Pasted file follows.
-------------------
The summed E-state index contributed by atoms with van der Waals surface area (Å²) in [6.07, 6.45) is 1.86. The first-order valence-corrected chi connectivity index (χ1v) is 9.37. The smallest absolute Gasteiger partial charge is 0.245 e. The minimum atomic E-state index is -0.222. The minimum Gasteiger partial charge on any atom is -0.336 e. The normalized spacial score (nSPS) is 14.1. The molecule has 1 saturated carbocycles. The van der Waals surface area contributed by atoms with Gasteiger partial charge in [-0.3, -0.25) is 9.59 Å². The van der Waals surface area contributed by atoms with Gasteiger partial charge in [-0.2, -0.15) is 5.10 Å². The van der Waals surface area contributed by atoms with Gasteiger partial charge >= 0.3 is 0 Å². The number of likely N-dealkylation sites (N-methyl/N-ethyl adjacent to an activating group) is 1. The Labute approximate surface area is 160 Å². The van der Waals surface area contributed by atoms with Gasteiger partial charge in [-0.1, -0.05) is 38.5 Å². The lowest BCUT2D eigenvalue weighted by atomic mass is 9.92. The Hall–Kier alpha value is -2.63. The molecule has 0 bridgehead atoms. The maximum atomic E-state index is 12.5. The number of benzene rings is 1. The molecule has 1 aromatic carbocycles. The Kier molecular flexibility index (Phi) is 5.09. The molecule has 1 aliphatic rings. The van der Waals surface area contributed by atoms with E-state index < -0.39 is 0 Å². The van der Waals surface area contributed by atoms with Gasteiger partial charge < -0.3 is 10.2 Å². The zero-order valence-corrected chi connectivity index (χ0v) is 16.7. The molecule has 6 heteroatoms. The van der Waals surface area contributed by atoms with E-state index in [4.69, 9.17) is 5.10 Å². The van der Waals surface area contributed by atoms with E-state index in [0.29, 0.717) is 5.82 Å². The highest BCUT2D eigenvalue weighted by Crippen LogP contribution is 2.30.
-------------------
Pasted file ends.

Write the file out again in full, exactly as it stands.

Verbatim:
The summed E-state index contributed by atoms with van der Waals surface area (Å²) in [6.07, 6.45) is 1.86. The first-order valence-corrected chi connectivity index (χ1v) is 9.37. The smallest absolute Gasteiger partial charge is 0.245 e. The minimum atomic E-state index is -0.222. The minimum Gasteiger partial charge on any atom is -0.336 e. The normalized spacial score (nSPS) is 14.1. The molecule has 1 saturated carbocycles. The van der Waals surface area contributed by atoms with Gasteiger partial charge in [-0.3, -0.25) is 9.59 Å². The van der Waals surface area contributed by atoms with Gasteiger partial charge in [-0.2, -0.15) is 5.10 Å². The van der Waals surface area contributed by atoms with Gasteiger partial charge >= 0.3 is 0 Å². The number of likely N-dealkylation sites (N-methyl/N-ethyl adjacent to an activating group) is 1. The Labute approximate surface area is 160 Å². The van der Waals surface area contributed by atoms with Gasteiger partial charge in [-0.1, -0.05) is 38.5 Å². The lowest BCUT2D eigenvalue weighted by atomic mass is 9.92. The Hall–Kier alpha value is -2.63. The molecule has 0 bridgehead atoms. The maximum atomic E-state index is 12.5. The number of benzene rings is 1. The molecule has 1 aromatic carbocycles. The Kier molecular flexibility index (Phi) is 5.09. The molecule has 1 aliphatic rings. The van der Waals surface area contributed by atoms with E-state index < -0.39 is 0 Å². The van der Waals surface area contributed by atoms with Gasteiger partial charge < -0.3 is 10.2 Å². The zero-order valence-corrected chi connectivity index (χ0v) is 16.7. The molecule has 6 heteroatoms. The van der Waals surface area contributed by atoms with E-state index in [4.69, 9.17) is 5.10 Å². The van der Waals surface area contributed by atoms with E-state index in [0.29, 0.717) is 5.82 Å². The highest BCUT2D eigenvalue weighted by Crippen LogP contribution is 2.30.